Steele Indian School Park

Published on November 22, 2012 by Amy

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Steele Indian School Park

Steele Indian School Park

Steele Indian School Park is located on the northeast corner of Indian School Road and Central Avenue in Phoenix, Arizona.

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The park is on the site of the Phoenix Indian School, one of several boarding schools owned and operated by the U.S. government, designed in the late 19th century to socialize and assimilate Native Americans into the dominant Euro-American socio-cultural system. These schools became controversial in later decades for the alleged mistreatment of their students, as well as the suppression and prohibition of the students’ indigenous culture and languages. The Phoenix school began operations on the site in 1892. In the late 1980s it was declared unnecessary as most Native students attended schools either in the general community, or on their own reservations, by this time; also, the land on which the school was built, now part of a busy commercial district in Central Phoenix, was much too financially valuable by this time to justify the school’s continued operation. After the school shut down for good in 1990, the buildings and grounds sat vacant for a few years.

Indian School Road, on which the former school and the current park sits, is a major arterial street connecting Phoenix and its western suburbs, such as Tolleson and Litchfield Park, with Scottsdale and the Salt River Pima-Maricopa Indian Community to the east; it is presumably named for the school.

The city of Phoenix obtained the land in 1996 through an intricate three-way land exchange involving the Florida-based Barron Collier Company and the federal government (the Bank of America Tower was built in the late 1990s in downtown Phoenix by a partnership between Barron Collier Company and Opus West Corporation on land acquired in the exchange). At the time, Barron Collier Company also established a $35 million trust fund for the education of Native children in Arizona. The park is named after Horace C. Steele, a local businessman and philanthropist; his charitable foundation donated $2.5 million dollars to start development of the park. The park opened in late 2001. Some of the buildings are on the National Register of Historic Places and are being renovated; some of the alumni of the school want to use a few of these buildings as museum space documenting the school’s history, as well as for a more general Native American cultural center.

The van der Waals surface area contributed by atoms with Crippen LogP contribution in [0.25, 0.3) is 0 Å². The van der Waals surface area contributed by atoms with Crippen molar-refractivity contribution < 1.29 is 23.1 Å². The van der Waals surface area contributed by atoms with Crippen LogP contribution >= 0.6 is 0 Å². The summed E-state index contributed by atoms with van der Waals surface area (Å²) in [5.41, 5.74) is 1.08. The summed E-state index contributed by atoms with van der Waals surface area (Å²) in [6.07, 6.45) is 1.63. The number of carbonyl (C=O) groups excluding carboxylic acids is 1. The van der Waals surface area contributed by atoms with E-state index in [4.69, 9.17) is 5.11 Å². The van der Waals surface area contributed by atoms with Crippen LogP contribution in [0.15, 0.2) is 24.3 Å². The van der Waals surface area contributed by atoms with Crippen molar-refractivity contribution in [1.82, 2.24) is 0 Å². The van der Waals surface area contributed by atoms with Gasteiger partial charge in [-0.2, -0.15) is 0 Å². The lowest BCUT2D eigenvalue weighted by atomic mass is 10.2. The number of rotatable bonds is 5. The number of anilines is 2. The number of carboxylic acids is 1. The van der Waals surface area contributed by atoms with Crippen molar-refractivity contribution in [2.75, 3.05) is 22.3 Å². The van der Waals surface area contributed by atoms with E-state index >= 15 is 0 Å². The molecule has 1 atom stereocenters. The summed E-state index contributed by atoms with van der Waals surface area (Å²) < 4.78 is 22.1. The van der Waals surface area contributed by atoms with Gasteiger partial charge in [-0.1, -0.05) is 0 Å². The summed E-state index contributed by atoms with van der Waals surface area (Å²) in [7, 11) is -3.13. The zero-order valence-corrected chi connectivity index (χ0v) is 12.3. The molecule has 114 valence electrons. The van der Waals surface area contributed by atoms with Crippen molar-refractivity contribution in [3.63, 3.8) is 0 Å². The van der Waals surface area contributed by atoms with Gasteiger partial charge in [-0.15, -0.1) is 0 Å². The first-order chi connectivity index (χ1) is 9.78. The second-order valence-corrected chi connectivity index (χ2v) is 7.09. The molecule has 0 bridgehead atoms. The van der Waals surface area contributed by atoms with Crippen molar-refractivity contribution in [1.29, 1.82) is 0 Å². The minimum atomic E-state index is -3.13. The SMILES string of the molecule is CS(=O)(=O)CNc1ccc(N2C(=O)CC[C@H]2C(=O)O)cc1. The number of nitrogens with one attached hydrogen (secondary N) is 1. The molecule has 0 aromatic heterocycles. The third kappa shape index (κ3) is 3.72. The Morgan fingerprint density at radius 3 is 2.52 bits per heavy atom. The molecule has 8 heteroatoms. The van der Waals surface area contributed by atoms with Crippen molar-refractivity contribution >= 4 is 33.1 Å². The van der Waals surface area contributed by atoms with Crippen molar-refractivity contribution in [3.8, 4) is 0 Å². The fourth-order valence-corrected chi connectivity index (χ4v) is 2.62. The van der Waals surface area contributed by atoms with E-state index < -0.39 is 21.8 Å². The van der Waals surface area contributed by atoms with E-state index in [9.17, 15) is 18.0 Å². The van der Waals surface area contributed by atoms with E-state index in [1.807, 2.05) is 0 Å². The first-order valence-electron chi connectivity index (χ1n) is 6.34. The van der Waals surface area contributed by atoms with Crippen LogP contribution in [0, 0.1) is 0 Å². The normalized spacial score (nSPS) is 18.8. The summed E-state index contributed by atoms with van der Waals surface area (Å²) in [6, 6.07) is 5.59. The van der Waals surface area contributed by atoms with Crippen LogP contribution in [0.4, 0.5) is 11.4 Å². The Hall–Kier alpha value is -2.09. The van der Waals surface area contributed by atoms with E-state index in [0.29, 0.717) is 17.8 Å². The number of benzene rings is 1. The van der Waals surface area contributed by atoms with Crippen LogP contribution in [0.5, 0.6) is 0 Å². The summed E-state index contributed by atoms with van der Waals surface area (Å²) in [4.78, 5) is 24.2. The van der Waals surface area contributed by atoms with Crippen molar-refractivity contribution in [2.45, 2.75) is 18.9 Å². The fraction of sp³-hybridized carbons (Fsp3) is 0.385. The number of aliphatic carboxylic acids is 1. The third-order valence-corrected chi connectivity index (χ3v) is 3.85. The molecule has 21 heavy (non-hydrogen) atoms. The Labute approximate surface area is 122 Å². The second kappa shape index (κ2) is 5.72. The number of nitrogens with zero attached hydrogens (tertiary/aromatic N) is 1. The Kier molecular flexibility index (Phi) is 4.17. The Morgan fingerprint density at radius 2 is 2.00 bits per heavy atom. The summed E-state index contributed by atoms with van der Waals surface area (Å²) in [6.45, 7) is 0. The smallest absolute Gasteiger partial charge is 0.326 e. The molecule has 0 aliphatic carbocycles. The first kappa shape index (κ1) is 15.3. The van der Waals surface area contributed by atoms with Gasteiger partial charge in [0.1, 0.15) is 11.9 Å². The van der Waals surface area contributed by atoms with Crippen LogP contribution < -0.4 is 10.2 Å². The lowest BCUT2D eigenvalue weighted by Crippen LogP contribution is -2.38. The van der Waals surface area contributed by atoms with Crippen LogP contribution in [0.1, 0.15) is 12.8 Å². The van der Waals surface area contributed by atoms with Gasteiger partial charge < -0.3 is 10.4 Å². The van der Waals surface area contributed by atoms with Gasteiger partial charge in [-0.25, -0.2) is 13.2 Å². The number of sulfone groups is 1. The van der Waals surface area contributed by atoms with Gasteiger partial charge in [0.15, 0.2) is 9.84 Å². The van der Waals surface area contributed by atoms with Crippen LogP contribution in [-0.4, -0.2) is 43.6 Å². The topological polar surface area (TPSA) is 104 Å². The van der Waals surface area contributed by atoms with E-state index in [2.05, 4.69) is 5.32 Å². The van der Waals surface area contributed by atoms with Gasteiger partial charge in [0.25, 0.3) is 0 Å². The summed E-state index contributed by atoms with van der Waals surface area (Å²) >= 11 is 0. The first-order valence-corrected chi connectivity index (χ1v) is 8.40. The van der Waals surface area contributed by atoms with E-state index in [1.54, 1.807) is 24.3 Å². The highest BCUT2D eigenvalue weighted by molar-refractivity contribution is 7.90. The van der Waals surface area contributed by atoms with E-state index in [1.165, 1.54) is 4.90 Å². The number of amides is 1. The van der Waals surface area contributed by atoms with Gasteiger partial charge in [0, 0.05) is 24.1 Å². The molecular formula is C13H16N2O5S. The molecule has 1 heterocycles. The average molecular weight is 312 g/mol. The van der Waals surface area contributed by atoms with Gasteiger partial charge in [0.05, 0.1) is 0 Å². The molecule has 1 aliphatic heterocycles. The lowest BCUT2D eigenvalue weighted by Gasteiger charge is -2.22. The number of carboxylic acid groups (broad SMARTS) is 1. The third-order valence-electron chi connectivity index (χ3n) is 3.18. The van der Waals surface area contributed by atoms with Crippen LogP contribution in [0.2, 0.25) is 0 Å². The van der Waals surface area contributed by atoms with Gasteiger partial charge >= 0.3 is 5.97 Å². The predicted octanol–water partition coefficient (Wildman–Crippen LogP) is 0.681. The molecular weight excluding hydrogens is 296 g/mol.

The park is the site of an exhibition of Native American arts and crafts organized by the Pueblo Grande Museum and the Arizona Indian Festival. The city of Phoenix has held its annual Fourth of July fireworks display at the park for several years. April annual Phoenix Pride host gay pride festival on northeast park near V.A hospital.

In 2007, the park was the site of a nationally-covered accident involving two television news helicopters that killed the occupants of both aircraft.

The park is open 364 days a year, and offers ponds to fish.[citation needed] It is served by the Indian School station on the METRO Light Rail system.

Source: Unabridged
Based on the collective work of, © 2015 Native American Encyclopedia.
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American Psychological Association (APA):

Steele Indian School Park Unabridged. Retrieved May 25, 2015, from website:

Chicago Manual Style (CMS):

Steele Indian School Park Unabridged. Native American Encyclopedia (accessed: May 25, 2015).

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"Steele Indian School Park" Unabridged. Native American Encyclopedia 25 May. 2015. <>.

Institute of Electrical and Electronics Engineers (IEEE):, "Steele Indian School Park" in Unabridged. Source location: Native American Encyclopedia Available: Accessed: May 25, 2015.

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@ article {NativeAmericanEncyclopedia.com2015,
    title = { Unabridged},
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    year = 2015,
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